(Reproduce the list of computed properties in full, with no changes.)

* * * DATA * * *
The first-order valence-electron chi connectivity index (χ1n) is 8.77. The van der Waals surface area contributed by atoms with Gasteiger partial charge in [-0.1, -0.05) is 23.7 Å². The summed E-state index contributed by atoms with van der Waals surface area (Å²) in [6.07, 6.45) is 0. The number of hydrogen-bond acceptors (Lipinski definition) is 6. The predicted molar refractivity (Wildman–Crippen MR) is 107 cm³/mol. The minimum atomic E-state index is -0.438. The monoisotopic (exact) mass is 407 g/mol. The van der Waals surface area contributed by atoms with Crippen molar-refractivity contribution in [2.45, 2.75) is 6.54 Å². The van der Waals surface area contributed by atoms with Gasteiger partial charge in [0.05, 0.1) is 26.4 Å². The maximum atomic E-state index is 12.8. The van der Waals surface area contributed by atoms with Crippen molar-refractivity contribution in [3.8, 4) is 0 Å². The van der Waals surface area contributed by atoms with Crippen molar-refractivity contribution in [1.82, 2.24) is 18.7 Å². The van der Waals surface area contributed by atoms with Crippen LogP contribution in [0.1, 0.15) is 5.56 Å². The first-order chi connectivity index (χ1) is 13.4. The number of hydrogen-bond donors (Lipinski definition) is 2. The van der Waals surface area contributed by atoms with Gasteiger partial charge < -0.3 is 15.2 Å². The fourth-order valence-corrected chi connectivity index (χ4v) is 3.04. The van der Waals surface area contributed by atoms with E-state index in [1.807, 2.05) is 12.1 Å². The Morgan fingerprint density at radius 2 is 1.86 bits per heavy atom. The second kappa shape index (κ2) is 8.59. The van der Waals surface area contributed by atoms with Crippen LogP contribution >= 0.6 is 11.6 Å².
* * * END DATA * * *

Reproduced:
The first-order valence-electron chi connectivity index (χ1n) is 8.77. The van der Waals surface area contributed by atoms with Gasteiger partial charge in [-0.1, -0.05) is 23.7 Å². The summed E-state index contributed by atoms with van der Waals surface area (Å²) in [6.07, 6.45) is 0. The number of hydrogen-bond acceptors (Lipinski definition) is 6. The predicted molar refractivity (Wildman–Crippen MR) is 107 cm³/mol. The minimum atomic E-state index is -0.438. The monoisotopic (exact) mass is 407 g/mol. The van der Waals surface area contributed by atoms with Crippen molar-refractivity contribution in [2.45, 2.75) is 6.54 Å². The van der Waals surface area contributed by atoms with Gasteiger partial charge in [0.05, 0.1) is 26.4 Å². The maximum atomic E-state index is 12.8. The van der Waals surface area contributed by atoms with Crippen molar-refractivity contribution in [3.8, 4) is 0 Å². The van der Waals surface area contributed by atoms with Crippen molar-refractivity contribution in [1.82, 2.24) is 18.7 Å². The van der Waals surface area contributed by atoms with Crippen LogP contribution in [0.1, 0.15) is 5.56 Å². The first-order chi connectivity index (χ1) is 13.4. The number of hydrogen-bond donors (Lipinski definition) is 2. The van der Waals surface area contributed by atoms with Gasteiger partial charge < -0.3 is 15.2 Å². The fourth-order valence-corrected chi connectivity index (χ4v) is 3.04. The van der Waals surface area contributed by atoms with E-state index in [1.807, 2.05) is 12.1 Å². The Morgan fingerprint density at radius 2 is 1.86 bits per heavy atom. The second kappa shape index (κ2) is 8.59. The van der Waals surface area contributed by atoms with Crippen LogP contribution >= 0.6 is 11.6 Å².